Legume cover crops decompose more rapidly than non-legume cover crops (such as cereal rye) and may provide additional nitrogen to the subsequent crop, while grass cover crops decompose more slowly, but decomposition can be hastened if terminated and incorporated by tillage, keeping in mind that tillage may defeat some of the purposes of using cover crops. Note also that the extra nitrogen supplied by legume cover crops may contribute to greater nitrate leaching, so the cover crop and nitrogen for its subsequent crop need to be carefully managed to provide adequate but not excess nitrogen. (5) 

In colder northern states, cover crops, while effectively scavenging residual soil nitrate-nitrogen, may not cycle that nitrogen in time to feed the following crop. In a North Dakota study, economic optimum nitrogen rate was greater, and yields lower, following non-legume cover crops than where no cover crop was used. Crop yields following the cover crop use did not reach the same yield level as without a cover crop even with greater nitrogen rates applied. Growers must plan carefully to make sure their nitrogen budget accounts for a difference in cover crop decomposition, nitrogen content, and nitrogen contribution to subsequent crops. (6) In warmer climates, decomposition rates can be faster, and nitrogen may become available in time for the subsequent crop. (7,8)

Growers should closely monitor crop nitrogen status to determine if supplemental nitrogen is needed. Splitting nitrogen application and watching for nitrogen need can improve nitrogen-use efficiency. Tools such as the pre-sidedress nitrate test (PSNT), color imagery, high nitrogen check strips, and/or tissue-testing can all help diagnose crop nitrogen status and help make informed decisions on potential in-season nitrogen applications.

Cover crops are not a new practice, but there are still many questions on how to manage them to get the greatest benefit while maintaining the productivity of the subsequent crop. Cropping systems and growing environments are highly varied and how cover crops are used will vary accordingly in every system. Growers should consult with local experts and do their own experimentation. Growers should also keep in mind that many of the cover crop benefits are long-term benefits and may not be evident in a given season. Be cautious about interpreting results of a study from a single year. Improving soil health and building soil organic matter is a long-term process and requires patience. New research is ongoing to give additional guidance on cover crop management. As our scientific understanding and practical experience expands, management can improve and better use this important tool.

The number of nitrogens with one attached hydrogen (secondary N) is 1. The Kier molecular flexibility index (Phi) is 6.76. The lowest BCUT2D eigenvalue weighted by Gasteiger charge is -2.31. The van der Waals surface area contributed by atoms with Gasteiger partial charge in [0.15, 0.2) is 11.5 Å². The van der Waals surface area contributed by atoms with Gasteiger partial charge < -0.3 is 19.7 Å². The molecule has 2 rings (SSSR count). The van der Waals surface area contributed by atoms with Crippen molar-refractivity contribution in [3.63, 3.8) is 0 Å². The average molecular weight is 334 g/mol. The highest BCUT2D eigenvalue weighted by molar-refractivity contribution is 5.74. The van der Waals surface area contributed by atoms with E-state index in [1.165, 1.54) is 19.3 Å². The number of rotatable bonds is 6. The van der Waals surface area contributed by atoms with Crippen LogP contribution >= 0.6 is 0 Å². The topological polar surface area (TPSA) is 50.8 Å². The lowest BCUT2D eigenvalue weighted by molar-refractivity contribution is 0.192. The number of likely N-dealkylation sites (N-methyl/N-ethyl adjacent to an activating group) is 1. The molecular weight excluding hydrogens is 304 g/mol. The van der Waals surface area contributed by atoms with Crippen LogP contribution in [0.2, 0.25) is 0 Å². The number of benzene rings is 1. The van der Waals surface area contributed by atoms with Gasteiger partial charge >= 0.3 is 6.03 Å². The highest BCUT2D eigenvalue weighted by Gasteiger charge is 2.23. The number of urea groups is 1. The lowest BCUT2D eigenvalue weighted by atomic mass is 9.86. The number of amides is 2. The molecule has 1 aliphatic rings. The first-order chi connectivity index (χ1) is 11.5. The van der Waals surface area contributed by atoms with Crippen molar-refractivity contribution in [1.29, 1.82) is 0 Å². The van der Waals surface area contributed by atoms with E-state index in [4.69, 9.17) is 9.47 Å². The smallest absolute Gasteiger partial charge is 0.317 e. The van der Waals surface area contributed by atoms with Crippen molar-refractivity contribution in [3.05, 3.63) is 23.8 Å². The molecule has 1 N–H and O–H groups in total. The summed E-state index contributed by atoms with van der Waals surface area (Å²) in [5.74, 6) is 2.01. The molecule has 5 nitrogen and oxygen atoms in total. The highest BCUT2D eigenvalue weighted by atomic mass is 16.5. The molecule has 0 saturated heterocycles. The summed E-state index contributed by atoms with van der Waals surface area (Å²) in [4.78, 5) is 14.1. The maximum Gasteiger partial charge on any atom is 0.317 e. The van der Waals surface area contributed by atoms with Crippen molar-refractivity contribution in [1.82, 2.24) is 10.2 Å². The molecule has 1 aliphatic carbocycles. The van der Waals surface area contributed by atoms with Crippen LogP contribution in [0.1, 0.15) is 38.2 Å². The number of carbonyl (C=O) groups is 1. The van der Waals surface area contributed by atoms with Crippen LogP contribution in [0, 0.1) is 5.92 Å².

References:

  1. https://www.climatehubs.usda.gov/hubs/northeast/topic/cover-cropping-improve-climate-resilience
  2. https://www.climatehubs.usda.gov/sites/default/files/CoverCropsFactsheet_Feb2019_web508.pdf
  3. https://northcentralfertility.com/proceedings/?action=abstract&id=6515&search=years
  4. Fontes, Giovani P., P.J. Tomlinson, *K.L. Roozeboom, and D.A. Ruiz-Diaz. 2017.  Grain Sorghum Response to Nitrogen Fertilizer Following Cover Crops.  Agron. J. 109:2723–2737. https://acsess.onlinelibrary.wiley.com/doi/abs/10.2134/agronj2017.03.0180. *Corresponding author.
  5. https://northcentralfertility.com/proceedings/?action=abstract&id=6527&search=years
  6. https://northcentralfertility.com/proceedings/?action=abstract&id=6524&search=years
  7. Sainju, Upendra M. *, B.P. Singh, W.F. Whitehead, and S.Wang. 2007. Accumulation and Crop Uptake of Soil Mineral Nitrogen as Influenced by Tillage, Cover Crops, and Nitrogen Fertilization.  Agron. J. 99:682–691.  https://doi.org/10.2134/agronj2006.0177.  *Corresponding author.
  8. Andrews, J.S., Z.P. Sanders, M.L. Cabrera, U.K. Saha, N.S. Hill. 2018. Nitrogen Dynamics in Living Mulch and Annual Cover Crop Corn Production Systems. Agron. J. 110:1309–1317.  https://doi.org/10.2134/agronj2017.10.0609